– in Response to an Invitation of the German “Integrales Forum” in 2011
Thank you for your kind invitation to comment on the Integrales Forum position paper in regard to teacher-student relations. First let me congratulate you on this paper, which serves to initiate this important conversation. This topic is a worthy one in need of urgent address on many levels. Let me also commend your excellent deployment of the Integral framework in discussing these issues. It is the use of the Integral framework that allows for this discussion to hold the necessary complexity, multiples perspectives, and nuance that it deserves.
In broad terms, I agree with your conclusions in terms of the need for some essential standards in regard to spiritual teachers. Clearly we are all aware of the most horrific abuses that take place in the context of some pre-personal cults, as well as of some of the more subtle forms of psychological manipulation, financial dishonesty and sexual abuse that take place in these same contexts under the fig leaf of the teacher-student relationship for the sake of the dharma. To protect the potential victim and shield the powerless from the whims of the powerful is a core obligation of any community.
At the same time, as you indicate in your paper, much discernment is needed in this conversation to assure that the teacher-student function is upheld. For indeed, without this teacher-student function, both the transmission of wisdom as well as the personal and collective enlightenment of the interior face of the cosmos would be severely impaired. The teacher-student function is essential for these evolutionary goals.
It is of course a truism that there is no great inter-subjective institution of culture without shadow potential. Sexuality is a case in point. Even though its shadow potential is more than apparent the overwhelming preponderance of contemporary wisdom traditions does not suggest rejecting sexuality. Rather, sexuality needs to be evolved, deepened and practiced with consciousness and care. Sexuality also needs to be practiced in a way that allow us access to the wild Eros and sacred abandon that makes sex not only delightful but a potentially important portal to enlightened practice, while offering a model for Eros and holiness in all the non-sexual dimensions of our lives. The same kind of cautions might be raised in regards to the teacher-student relationship. It is the teacher-student relationship, which, while fraught with potential peril, carries equal potential for the promise of profound transformation and spiritual evolution. Because this potent and important relationship is so often mis–understood in the fear-driven politically correct contexts that the discourse around teacher-student relationships takes place, it feels worthwhile to offer some initial thoughts on this topic from an Integral perspective.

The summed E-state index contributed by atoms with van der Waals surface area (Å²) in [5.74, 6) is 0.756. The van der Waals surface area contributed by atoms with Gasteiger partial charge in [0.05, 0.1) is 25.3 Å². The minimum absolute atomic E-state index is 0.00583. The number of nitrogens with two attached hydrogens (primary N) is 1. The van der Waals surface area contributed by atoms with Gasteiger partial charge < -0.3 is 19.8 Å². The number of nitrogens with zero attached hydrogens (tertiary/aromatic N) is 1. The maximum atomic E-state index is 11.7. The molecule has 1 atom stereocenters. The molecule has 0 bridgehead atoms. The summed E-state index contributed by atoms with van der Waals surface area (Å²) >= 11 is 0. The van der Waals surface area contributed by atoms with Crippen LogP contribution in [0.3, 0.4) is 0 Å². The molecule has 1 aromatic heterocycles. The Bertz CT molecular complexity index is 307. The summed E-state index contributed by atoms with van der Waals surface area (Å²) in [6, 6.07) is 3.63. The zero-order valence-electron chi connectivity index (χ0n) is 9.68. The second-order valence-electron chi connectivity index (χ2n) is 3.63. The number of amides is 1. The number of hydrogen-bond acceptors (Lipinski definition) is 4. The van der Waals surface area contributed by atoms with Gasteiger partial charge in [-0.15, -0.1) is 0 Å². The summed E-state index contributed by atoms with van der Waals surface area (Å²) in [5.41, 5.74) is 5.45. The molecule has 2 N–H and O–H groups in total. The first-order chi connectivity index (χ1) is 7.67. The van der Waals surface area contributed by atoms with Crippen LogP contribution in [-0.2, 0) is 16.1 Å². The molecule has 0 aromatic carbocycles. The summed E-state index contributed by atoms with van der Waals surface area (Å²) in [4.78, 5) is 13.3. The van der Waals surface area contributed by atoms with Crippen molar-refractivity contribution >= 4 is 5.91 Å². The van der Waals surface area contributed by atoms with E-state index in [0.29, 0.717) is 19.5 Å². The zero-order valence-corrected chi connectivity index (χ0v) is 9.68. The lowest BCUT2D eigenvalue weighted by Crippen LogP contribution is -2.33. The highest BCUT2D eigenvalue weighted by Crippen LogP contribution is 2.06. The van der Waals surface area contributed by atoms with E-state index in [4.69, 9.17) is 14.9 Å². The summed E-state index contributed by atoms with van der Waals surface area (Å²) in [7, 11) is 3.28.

I offer my thoughts on this not in the form of a formal essay but rather as a series of individual notes and discernments that I hope will offer some resonance for those interested in this important issue. I should also add that I am specifically addressing my comments to the teacher-student relationship as it arises within an emergent postmodern and Integral context.
- 1 The Teacher-Student Relationship: Some Important Discernments
- 2 The Downfall of the Church and the Displacement of the Spiritual Teacher
- 3 Two Models of a Spiritual Teacher: The Grocer and the Artist
- 4 The Spiritual Teacher and Shadow in a Postmodern Context
- 5 Protecting Spiritual Teachers from Abuse
- 6 Two Models for the Teacher-Student Relationship: The Holy of Holies and the Dual Relationship
- 7 Unique Self and the Teacher-Student Relationship
- 8 Related Posts:
The Teacher-Student Relationship: Some Important Discernments